Being in nature has always been beneficial to our mental health, but it has become particularly important in the coronavirus pandemic. Ruth Miller, of Birdwatching Trips in north Wales, outlines how bird watching can contribute to our mental wellbeing.
It’s pretty fair to say that all our lives have been turned upside-down in the past few months thanks to COVID-19. Hundreds of thousands of people in Britain and around the world have been infected by the virus and too many of those have sadly lost their lives to this invisible killer.
Those who have remained healthy have found themselves cooped up at home for weeks on end, only allowed to venture out for the essentials of food and exercise. “It’s life, Jim, but not as we know it,” as Mr Spock (allegedly) once said in TV’s Star Trek. None of this is good for our mental health.
One constant through these turbulent times, however, has been the cycle of the natural world. While we’ve been stuck indoors in lockdown, the wildlife outside has continued its busy spring routine as normal. It has been oblivious to the human turmoil and has possibly even benefitted from our situation as we cause them less disturbance.
During the months that we’ve stayed at home, migrant birds have returned to their traditional nesting sites across the country and joined our resident species for the breeding season. They’ve defended a territory, found a mate and raised the next generation. Many of those are now able to make their own way in the world.
That familiar reassuring cycle has helped many of us cope with the unnatural, and frankly sometimes scary, circumstances in which we’ve found ourselves.
Getting a mental health boost
Across the country, people have been watching the birds in their garden with renewed attention. They have been relishing their colour and life, and possibly feeling rather envious of their freedom to travel. Even people who don’t claim to be bird watchers have commented on the birdsong that they can hear in urban areas now there’s less traffic noise. After all, who doesn’t feel their spirits lift at the beautiful song of a Blackbird.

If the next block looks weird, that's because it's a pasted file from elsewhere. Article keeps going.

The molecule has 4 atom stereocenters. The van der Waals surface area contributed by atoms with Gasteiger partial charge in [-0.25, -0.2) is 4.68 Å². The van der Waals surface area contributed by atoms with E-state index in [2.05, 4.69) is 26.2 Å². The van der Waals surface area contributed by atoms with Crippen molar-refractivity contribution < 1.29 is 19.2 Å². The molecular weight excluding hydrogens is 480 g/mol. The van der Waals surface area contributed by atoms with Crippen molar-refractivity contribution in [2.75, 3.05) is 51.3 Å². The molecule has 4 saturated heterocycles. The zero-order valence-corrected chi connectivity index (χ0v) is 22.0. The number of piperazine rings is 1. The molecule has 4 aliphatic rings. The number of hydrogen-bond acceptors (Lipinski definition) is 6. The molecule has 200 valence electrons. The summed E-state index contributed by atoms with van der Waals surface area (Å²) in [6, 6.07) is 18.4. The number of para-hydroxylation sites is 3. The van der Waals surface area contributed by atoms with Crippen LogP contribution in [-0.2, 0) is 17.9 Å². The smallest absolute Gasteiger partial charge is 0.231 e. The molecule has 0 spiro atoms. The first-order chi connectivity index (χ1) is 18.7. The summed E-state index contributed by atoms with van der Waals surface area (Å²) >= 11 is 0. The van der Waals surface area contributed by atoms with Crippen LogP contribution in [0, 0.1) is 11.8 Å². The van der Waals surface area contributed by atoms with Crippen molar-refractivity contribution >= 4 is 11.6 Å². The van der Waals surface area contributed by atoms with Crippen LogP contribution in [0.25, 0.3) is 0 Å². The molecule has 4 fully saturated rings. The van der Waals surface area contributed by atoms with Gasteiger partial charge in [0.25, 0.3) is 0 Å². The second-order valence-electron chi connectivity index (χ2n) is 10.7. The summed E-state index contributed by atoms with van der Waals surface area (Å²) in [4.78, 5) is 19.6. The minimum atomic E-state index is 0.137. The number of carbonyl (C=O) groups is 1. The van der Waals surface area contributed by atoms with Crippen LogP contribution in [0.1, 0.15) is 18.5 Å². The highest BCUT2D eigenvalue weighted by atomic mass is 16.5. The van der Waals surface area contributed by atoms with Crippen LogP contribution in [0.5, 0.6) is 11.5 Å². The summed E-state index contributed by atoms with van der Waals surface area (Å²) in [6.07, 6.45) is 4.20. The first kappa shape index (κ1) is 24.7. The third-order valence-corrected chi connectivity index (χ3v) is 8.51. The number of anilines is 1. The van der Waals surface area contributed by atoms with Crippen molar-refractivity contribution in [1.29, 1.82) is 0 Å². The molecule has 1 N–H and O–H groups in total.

A daily exercise walk has been the perfect opportunity to look for birds to give ourselves a physical and mental boost. There’s the feeling of anticipation each time you walk out of the door: what will I see this time?
Photo credit: Ruth Miller, Birdwatching Trips, Blackbird
There’s a little surge of pleasure when the anticipated bird hops up into view. You smile an inner smile as a male Stonechat perches on top of a gorse bush and flicks its tail. You feel a dopamine rush of happiness as a Peregrine Falcon tears across the sky in pursuit of its prey. Birds are still flying; life is still good.
Bird watching is good for you. Most of us who spend time watching birds have always known this, but now it has been officially recognised. It has never been more important for our mental and physical health than it is now, during lockdown.
The science of natural healing
There’s been a fair amount of research in recent times to prove the link between watching birds and the positive benefits to our mental and physical health.
Back in 2007, the RSPB commissioned a study into the subject by Dr William Bird, strategic health advisor to Natural England. His report showed that engaging with the natural world has positive health benefits. It is good for our mental health and general wellbeing.
Photo credit: Ruth Miller, Birdwatching Trips, Birdwatching on Great Orme